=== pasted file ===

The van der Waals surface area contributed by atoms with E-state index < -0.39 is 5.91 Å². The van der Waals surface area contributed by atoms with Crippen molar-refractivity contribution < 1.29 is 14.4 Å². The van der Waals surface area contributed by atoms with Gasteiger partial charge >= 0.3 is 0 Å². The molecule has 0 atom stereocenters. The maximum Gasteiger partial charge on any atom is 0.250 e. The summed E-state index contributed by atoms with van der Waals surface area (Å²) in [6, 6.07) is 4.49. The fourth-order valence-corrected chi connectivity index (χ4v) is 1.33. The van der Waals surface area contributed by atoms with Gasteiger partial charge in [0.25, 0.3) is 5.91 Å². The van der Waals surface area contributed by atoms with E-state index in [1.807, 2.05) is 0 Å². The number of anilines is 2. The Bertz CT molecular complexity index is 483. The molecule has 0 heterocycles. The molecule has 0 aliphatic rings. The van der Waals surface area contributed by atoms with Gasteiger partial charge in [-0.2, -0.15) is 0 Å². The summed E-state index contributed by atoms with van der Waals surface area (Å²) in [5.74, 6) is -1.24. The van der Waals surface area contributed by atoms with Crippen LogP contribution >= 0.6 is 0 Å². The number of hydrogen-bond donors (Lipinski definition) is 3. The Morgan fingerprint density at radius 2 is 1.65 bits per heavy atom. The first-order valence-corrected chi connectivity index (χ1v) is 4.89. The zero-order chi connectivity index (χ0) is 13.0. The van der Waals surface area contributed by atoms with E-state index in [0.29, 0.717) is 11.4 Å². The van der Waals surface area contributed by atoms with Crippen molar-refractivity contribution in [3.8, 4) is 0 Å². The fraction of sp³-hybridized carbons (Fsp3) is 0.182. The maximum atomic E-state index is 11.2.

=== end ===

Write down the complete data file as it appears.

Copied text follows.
The van der Waals surface area contributed by atoms with E-state index < -0.39 is 5.91 Å². The van der Waals surface area contributed by atoms with Crippen molar-refractivity contribution < 1.29 is 14.4 Å². The van der Waals surface area contributed by atoms with Gasteiger partial charge >= 0.3 is 0 Å². The molecule has 0 atom stereocenters. The maximum Gasteiger partial charge on any atom is 0.250 e. The summed E-state index contributed by atoms with van der Waals surface area (Å²) in [6, 6.07) is 4.49. The fourth-order valence-corrected chi connectivity index (χ4v) is 1.33. The van der Waals surface area contributed by atoms with Gasteiger partial charge in [0.25, 0.3) is 5.91 Å². The van der Waals surface area contributed by atoms with E-state index in [1.807, 2.05) is 0 Å². The number of anilines is 2. The Bertz CT molecular complexity index is 483. The molecule has 0 heterocycles. The molecule has 0 aliphatic rings. The van der Waals surface area contributed by atoms with Gasteiger partial charge in [-0.2, -0.15) is 0 Å². The summed E-state index contributed by atoms with van der Waals surface area (Å²) in [5.74, 6) is -1.24. The van der Waals surface area contributed by atoms with Crippen LogP contribution >= 0.6 is 0 Å². The number of hydrogen-bond donors (Lipinski definition) is 3. The Morgan fingerprint density at radius 2 is 1.65 bits per heavy atom. The first-order valence-corrected chi connectivity index (χ1v) is 4.89. The zero-order chi connectivity index (χ0) is 13.0. The van der Waals surface area contributed by atoms with E-state index in [0.29, 0.717) is 11.4 Å². The van der Waals surface area contributed by atoms with Crippen molar-refractivity contribution in [3.8, 4) is 0 Å². The fraction of sp³-hybridized carbons (Fsp3) is 0.182. The maximum atomic E-state index is 11.2.